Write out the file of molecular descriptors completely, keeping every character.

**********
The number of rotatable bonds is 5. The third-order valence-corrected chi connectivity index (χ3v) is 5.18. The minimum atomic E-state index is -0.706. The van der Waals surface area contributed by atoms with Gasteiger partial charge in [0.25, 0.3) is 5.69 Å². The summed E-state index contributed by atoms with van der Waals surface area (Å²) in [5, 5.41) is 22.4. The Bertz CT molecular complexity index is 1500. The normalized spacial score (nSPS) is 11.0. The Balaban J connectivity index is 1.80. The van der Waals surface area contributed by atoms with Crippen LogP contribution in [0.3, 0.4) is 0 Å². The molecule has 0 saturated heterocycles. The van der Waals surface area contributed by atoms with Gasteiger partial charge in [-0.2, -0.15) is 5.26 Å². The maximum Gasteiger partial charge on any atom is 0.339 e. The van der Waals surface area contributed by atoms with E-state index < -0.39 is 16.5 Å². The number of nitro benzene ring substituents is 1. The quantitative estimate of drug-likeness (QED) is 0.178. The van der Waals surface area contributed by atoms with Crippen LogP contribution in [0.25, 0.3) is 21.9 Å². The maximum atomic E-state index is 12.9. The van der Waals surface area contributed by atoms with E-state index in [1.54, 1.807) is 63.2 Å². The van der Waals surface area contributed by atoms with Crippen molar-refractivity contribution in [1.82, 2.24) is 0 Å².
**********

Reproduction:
The number of rotatable bonds is 5. The third-order valence-corrected chi connectivity index (χ3v) is 5.18. The minimum atomic E-state index is -0.706. The van der Waals surface area contributed by atoms with Gasteiger partial charge in [0.25, 0.3) is 5.69 Å². The summed E-state index contributed by atoms with van der Waals surface area (Å²) in [5, 5.41) is 22.4. The Bertz CT molecular complexity index is 1500. The normalized spacial score (nSPS) is 11.0. The Balaban J connectivity index is 1.80. The van der Waals surface area contributed by atoms with Crippen LogP contribution in [0.3, 0.4) is 0 Å². The molecule has 0 saturated heterocycles. The van der Waals surface area contributed by atoms with Gasteiger partial charge in [-0.2, -0.15) is 5.26 Å². The maximum Gasteiger partial charge on any atom is 0.339 e. The van der Waals surface area contributed by atoms with E-state index < -0.39 is 16.5 Å². The number of nitro benzene ring substituents is 1. The quantitative estimate of drug-likeness (QED) is 0.178. The van der Waals surface area contributed by atoms with Crippen LogP contribution in [0.25, 0.3) is 21.9 Å². The maximum atomic E-state index is 12.9. The van der Waals surface area contributed by atoms with E-state index in [1.54, 1.807) is 63.2 Å². The van der Waals surface area contributed by atoms with Crippen molar-refractivity contribution in [1.82, 2.24) is 0 Å².